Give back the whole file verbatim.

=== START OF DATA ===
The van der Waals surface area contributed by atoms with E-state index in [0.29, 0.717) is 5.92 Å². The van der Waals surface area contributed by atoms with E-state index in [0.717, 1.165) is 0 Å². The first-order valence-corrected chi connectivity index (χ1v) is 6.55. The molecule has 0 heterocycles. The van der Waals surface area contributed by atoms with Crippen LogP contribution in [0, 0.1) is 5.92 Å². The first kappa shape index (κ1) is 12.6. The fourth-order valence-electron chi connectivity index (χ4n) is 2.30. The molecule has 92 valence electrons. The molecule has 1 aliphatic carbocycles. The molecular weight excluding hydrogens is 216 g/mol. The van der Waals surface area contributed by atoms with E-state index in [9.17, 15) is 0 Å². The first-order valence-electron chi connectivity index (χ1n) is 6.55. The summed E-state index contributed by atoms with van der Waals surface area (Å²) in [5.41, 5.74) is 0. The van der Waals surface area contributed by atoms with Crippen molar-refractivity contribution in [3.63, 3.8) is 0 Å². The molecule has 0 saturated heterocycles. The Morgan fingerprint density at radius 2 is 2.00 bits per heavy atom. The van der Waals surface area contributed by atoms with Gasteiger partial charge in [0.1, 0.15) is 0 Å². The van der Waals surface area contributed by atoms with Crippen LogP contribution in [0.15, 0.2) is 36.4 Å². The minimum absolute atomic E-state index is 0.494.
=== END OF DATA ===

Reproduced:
The van der Waals surface area contributed by atoms with E-state index in [0.29, 0.717) is 5.92 Å². The van der Waals surface area contributed by atoms with E-state index in [0.717, 1.165) is 0 Å². The first-order valence-corrected chi connectivity index (χ1v) is 6.55. The molecule has 0 heterocycles. The van der Waals surface area contributed by atoms with Crippen LogP contribution in [0, 0.1) is 5.92 Å². The first kappa shape index (κ1) is 12.6. The fourth-order valence-electron chi connectivity index (χ4n) is 2.30. The molecule has 92 valence electrons. The molecule has 1 aliphatic carbocycles. The molecular weight excluding hydrogens is 216 g/mol. The van der Waals surface area contributed by atoms with E-state index in [9.17, 15) is 0 Å². The first-order valence-electron chi connectivity index (χ1n) is 6.55. The summed E-state index contributed by atoms with van der Waals surface area (Å²) in [5.41, 5.74) is 0. The van der Waals surface area contributed by atoms with Crippen molar-refractivity contribution in [3.63, 3.8) is 0 Å². The molecule has 0 saturated heterocycles. The Morgan fingerprint density at radius 2 is 2.00 bits per heavy atom. The van der Waals surface area contributed by atoms with Gasteiger partial charge in [0.1, 0.15) is 0 Å². The van der Waals surface area contributed by atoms with Crippen LogP contribution in [0.15, 0.2) is 36.4 Å². The minimum absolute atomic E-state index is 0.494.